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International Inquiry into 9-11, Phase One, San Francisco, March 26-28th 2004
International Inquiry into 9-11, Phase One, San Francisco, March 26-28th 2004

"And these blast points, too accurate for Sandpeople. Only Imperial stormtroopers are so precise."

Independent Flight 77 - Pentagon Event Investigation

The HIjackers of AA Flight 77

For Immediate Release

This is a work in progress
Agent Fescado

The Hijackers of AA Flight 77

Who's dead? Who's alive? Who even exists?

The Hijackers

The following have been named as the men who hijacked AA Flight 77, which left Washington's Dulles International Airport bound for Los Angeles before being flown into the Pentagon.

The Hijackers Used Stolen Identities

Stolen Info and Fake Addresses Complicate FBI?s Job of Naming Hijackers
By Shirley E. Perlman
Staff Writer
October 22, 2001

In 1992, a man who gave his name as Saeed Alghamdi used the Social Security number of a Vermont woman who had been dead for almost 30 years and the address of an Air Force base in Florida that has no record of him having been there.

In 1997, the name Saeed Alghamdi turns up again, this time on a driver's license in Florida with the address of a Naval Air Base in Pensacola whose records show at least four other men by the same name.

Are they the same man? Are they different men? Are any of the men the Saeed Alghamdi named on the FBI's list of hijackers?

No one can say for sure. Almost six weeks after the Sept. 11 terror attacks, the identities of several hijackers remain uncertain, complicated by aliases, invalid Social Security numbers, multiple dates of birth and phony addresses.

Last month, FBI Director Robert Mueller said the bureau had a "fairly high level of confidence? that the 19 men named as hijackers were not using aliases. But officials concede that some of the terrorists may have stolen their identities.

One factor complicating the investigation is that the hijackers' Arabic names are remarkably common. For example, when investigators went to the Naval Air Base in Pensacola, the address listed on a Florida driver's license issued to a Saeed Alghamdi in 1997, they learned that several people by that name had attended flight school there over the past 10 years.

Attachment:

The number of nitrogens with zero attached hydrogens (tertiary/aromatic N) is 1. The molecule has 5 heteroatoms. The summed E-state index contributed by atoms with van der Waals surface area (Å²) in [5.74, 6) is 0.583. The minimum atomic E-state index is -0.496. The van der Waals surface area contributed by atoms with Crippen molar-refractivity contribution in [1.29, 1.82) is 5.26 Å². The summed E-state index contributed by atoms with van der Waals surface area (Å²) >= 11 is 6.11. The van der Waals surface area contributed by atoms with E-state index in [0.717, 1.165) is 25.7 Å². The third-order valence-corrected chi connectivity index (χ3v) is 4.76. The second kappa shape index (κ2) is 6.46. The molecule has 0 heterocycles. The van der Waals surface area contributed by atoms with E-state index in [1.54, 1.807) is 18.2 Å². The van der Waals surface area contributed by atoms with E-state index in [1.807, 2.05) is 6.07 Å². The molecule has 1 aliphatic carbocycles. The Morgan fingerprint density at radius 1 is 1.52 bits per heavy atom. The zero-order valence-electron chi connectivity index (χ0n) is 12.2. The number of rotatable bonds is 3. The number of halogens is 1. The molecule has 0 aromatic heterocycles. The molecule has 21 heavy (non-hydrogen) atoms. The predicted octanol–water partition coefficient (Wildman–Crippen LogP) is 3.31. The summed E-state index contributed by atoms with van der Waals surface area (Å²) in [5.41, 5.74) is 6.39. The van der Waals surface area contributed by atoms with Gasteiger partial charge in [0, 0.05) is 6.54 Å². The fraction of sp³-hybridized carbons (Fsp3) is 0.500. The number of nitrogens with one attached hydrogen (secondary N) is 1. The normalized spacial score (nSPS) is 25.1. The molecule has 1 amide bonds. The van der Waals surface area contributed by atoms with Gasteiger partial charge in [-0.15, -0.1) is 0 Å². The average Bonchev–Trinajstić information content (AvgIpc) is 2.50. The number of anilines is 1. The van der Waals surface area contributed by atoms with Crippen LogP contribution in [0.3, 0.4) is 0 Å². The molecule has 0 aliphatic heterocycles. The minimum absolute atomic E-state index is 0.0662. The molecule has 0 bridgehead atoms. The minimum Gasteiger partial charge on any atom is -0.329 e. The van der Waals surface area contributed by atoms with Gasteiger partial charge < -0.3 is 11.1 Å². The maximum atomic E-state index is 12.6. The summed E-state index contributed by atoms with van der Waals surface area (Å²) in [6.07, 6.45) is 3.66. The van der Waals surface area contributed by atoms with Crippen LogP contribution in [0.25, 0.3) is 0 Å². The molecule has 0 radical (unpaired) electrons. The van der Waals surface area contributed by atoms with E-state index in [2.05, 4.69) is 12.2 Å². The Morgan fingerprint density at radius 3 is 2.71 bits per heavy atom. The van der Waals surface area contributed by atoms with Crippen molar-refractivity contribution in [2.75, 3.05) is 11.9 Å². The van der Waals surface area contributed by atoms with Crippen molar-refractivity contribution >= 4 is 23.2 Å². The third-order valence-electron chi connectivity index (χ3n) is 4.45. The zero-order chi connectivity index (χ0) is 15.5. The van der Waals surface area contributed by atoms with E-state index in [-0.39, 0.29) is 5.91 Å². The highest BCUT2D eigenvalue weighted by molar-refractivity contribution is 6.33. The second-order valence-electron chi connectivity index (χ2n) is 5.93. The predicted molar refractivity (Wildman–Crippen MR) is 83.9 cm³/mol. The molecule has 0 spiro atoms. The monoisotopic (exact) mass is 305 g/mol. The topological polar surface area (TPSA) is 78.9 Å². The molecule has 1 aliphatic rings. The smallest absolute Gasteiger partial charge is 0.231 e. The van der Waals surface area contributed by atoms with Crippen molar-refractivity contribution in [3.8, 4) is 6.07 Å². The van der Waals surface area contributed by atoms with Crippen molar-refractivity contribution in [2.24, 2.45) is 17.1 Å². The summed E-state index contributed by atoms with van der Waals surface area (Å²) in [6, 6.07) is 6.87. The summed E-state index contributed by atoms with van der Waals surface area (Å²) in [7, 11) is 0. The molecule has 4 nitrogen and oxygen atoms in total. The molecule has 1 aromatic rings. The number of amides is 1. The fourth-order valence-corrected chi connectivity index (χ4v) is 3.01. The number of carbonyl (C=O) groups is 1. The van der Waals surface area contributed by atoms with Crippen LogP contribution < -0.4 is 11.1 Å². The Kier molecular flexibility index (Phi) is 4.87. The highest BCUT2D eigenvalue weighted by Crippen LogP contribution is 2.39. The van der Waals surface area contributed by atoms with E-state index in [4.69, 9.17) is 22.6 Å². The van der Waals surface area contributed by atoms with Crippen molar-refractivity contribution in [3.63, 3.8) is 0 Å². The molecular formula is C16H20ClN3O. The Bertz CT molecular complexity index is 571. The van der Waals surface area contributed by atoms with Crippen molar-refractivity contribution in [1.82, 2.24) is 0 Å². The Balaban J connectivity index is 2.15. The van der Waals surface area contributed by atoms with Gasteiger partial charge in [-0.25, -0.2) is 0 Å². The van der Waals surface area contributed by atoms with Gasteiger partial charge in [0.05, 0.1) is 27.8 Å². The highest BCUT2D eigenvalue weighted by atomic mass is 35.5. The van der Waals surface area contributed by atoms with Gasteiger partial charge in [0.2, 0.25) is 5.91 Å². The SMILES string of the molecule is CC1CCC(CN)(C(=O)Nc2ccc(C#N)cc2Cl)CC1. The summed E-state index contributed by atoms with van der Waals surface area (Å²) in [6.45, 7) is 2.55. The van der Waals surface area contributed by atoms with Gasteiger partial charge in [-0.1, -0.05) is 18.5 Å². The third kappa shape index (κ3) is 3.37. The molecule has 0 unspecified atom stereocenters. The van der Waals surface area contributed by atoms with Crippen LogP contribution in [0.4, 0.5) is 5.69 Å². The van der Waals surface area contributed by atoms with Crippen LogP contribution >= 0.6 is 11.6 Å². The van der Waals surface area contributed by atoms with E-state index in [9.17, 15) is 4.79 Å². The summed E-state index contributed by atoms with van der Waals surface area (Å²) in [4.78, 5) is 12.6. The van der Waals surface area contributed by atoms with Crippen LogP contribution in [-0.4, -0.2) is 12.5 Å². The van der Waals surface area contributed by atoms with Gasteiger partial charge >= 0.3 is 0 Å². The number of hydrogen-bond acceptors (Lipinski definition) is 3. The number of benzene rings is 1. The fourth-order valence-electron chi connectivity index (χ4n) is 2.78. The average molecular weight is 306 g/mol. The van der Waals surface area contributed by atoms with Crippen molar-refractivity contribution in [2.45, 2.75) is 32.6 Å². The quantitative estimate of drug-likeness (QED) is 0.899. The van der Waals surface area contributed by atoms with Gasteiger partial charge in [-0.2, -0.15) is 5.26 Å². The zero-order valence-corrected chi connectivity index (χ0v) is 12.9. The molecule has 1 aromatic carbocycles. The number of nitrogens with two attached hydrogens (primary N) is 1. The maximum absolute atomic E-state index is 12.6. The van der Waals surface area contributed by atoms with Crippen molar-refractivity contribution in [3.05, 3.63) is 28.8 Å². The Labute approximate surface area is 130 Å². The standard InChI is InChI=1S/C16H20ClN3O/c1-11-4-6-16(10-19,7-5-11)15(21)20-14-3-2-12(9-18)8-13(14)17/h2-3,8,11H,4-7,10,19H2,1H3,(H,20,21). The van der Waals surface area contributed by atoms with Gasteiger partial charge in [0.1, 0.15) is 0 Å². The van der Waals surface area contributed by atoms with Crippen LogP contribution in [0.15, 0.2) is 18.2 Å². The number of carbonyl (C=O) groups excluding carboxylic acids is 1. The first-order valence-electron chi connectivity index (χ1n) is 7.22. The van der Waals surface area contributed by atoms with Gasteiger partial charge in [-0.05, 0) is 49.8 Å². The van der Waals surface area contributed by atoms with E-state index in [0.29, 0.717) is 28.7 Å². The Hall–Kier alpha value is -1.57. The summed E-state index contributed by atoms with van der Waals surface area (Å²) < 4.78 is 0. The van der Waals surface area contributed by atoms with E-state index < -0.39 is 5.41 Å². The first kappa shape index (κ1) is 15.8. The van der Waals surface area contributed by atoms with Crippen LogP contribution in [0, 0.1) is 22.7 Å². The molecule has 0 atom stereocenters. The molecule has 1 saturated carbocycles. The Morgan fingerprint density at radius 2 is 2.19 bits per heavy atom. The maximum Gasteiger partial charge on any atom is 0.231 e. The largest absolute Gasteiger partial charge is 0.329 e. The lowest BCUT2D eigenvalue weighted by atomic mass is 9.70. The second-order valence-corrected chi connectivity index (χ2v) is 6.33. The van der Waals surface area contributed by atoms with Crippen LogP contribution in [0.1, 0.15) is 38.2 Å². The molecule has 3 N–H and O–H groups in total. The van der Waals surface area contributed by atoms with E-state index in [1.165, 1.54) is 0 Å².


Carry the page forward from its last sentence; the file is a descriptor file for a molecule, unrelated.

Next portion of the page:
"What we have here is a situation of people with identical names,? said Harry White, public affairs officer at the base. He said the school has had more than 1,600 people with the first name Saeed, spelled various ways, and more than 200 with the surname Alghamdi.

White maintains, however, that none of the Saeed Alghamdi students was involved with terrorist activity. "We have found no direct connection between any of the foreign students trained at NAS Pensacola and any of the terrorist suspects,? he said.

Whether any of those Saeed Alghamdis is the man who used the Social Security number of a deceased Bennington, Vt., woman and an address at Tyndall Air Force Base in Panama City, Fla. is also a mystery. The woman, Lucy Marsden, died of a heart attack in 1965 at age 74. The connection was discovered by the Center for Public Integrity during a search of hijackers' names.

A spokesman at Tyndall could not say whether a Saeed Alghamdi had ever been at the base. In Bennington, Marsden's son, Leroy, 87, said he was "very? surprised to hear that his mother's Social Security number had been linked to a man named Saeed Alghamdi.

"I'm puzzled as to where it came from and what he used it for,? Leroy Marsden said.

Court records filed recently by the FBI show how six of the suspected hijackers swore to false information to get photo IDs. Investigators believe the hijackers used those IDs, from the Virginia Department of Motor Vehicles, to board the doomed flights.

The IDs were obtained six weeks before the attacks using false addresses and in some cases without the required proof of identity, according to the FBI. So far, three people have been arrested for aiding the terrorists.

According to the FBI, the six hijackers with Virginia ID cards were Abdulaziz Alomari, Ahmed Alghamdi, Hani Hanjour, Khalid al-Midhar, Majed Moqed and Salem Alhamzi. Hanjour, Moqed, al-Midhar and Alhamzi are four of the five men suspected of hijacking American Airlines Flight 77 that crashed into the Pentagon. Alhamzi was on Flight 175, and Alomari was on Flight 11, the flights that flew into the Twin Towers of the World Trade Center. Records show the IDs were issued on Aug. 1 and 2.

To get a photo identification card, a person must show the same proof of identity and residence that would be required for a driver's license. In the absence of that proof, the state of Virginia requires a person to submit an identity affidavit swearing to his name, address and basic biographic information. It also requires the sworn, notarized certification of a lawyer.

By tracing the addresses used by Alomari and Ahmed Alghamdi, investigators were led to a man who admitted helping the hijackers.

The man, who is now a confidential government witness, told the FBI that he had helped about 100 other people get fraudulent identification cards over a four-month period this year and that he was paid approximately $100 per card. He said he got $80 from Alomari and Alghamdi.

According to the FBI, the man said he and a friend were standing in a parking lot next to a motor vehicle office in Arlington when they were approached by three Arab men in a van who wanted help getting identification cards.

The man and his friend took the hijackers to a lawyer's office where a secretary helped complete forms that were already signed and notarized. ID cards were issued for Alomari and Ahmed Alghamdi that day, the FBI said.